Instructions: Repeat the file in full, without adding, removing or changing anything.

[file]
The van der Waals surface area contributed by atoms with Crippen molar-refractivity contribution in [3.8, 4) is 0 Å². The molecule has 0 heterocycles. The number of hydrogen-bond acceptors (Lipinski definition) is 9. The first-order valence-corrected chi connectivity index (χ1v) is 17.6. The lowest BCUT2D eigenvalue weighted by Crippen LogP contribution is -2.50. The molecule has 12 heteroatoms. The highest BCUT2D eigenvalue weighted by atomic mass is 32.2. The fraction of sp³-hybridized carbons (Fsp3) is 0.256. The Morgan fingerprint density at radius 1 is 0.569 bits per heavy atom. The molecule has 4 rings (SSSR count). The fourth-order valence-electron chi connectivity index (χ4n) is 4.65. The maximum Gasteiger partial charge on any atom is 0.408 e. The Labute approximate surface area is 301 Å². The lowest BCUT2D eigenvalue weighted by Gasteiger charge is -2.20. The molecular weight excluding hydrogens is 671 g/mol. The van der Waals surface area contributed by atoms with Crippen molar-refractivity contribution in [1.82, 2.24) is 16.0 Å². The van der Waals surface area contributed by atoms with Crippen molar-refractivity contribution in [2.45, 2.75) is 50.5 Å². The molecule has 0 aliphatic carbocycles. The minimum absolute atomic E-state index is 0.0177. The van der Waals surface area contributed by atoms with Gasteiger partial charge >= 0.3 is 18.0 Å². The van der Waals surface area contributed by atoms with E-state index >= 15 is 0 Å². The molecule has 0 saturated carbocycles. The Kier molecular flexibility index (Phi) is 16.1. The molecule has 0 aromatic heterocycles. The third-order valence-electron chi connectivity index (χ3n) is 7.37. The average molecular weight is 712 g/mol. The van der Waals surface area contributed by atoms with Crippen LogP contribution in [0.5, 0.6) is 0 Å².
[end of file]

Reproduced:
The van der Waals surface area contributed by atoms with Crippen molar-refractivity contribution in [3.8, 4) is 0 Å². The molecule has 0 heterocycles. The number of hydrogen-bond acceptors (Lipinski definition) is 9. The first-order valence-corrected chi connectivity index (χ1v) is 17.6. The lowest BCUT2D eigenvalue weighted by Crippen LogP contribution is -2.50. The molecule has 12 heteroatoms. The highest BCUT2D eigenvalue weighted by atomic mass is 32.2. The fraction of sp³-hybridized carbons (Fsp3) is 0.256. The Morgan fingerprint density at radius 1 is 0.569 bits per heavy atom. The molecule has 4 rings (SSSR count). The fourth-order valence-electron chi connectivity index (χ4n) is 4.65. The maximum Gasteiger partial charge on any atom is 0.408 e. The Labute approximate surface area is 301 Å². The lowest BCUT2D eigenvalue weighted by Gasteiger charge is -2.20. The molecular weight excluding hydrogens is 671 g/mol. The van der Waals surface area contributed by atoms with Crippen molar-refractivity contribution in [1.82, 2.24) is 16.0 Å². The van der Waals surface area contributed by atoms with Crippen molar-refractivity contribution in [2.45, 2.75) is 50.5 Å². The molecule has 0 aliphatic carbocycles. The minimum absolute atomic E-state index is 0.0177. The van der Waals surface area contributed by atoms with Gasteiger partial charge >= 0.3 is 18.0 Å². The van der Waals surface area contributed by atoms with E-state index >= 15 is 0 Å². The molecule has 0 saturated carbocycles. The Kier molecular flexibility index (Phi) is 16.1. The molecule has 0 aromatic heterocycles. The third-order valence-electron chi connectivity index (χ3n) is 7.37. The average molecular weight is 712 g/mol. The van der Waals surface area contributed by atoms with Crippen LogP contribution in [0.5, 0.6) is 0 Å².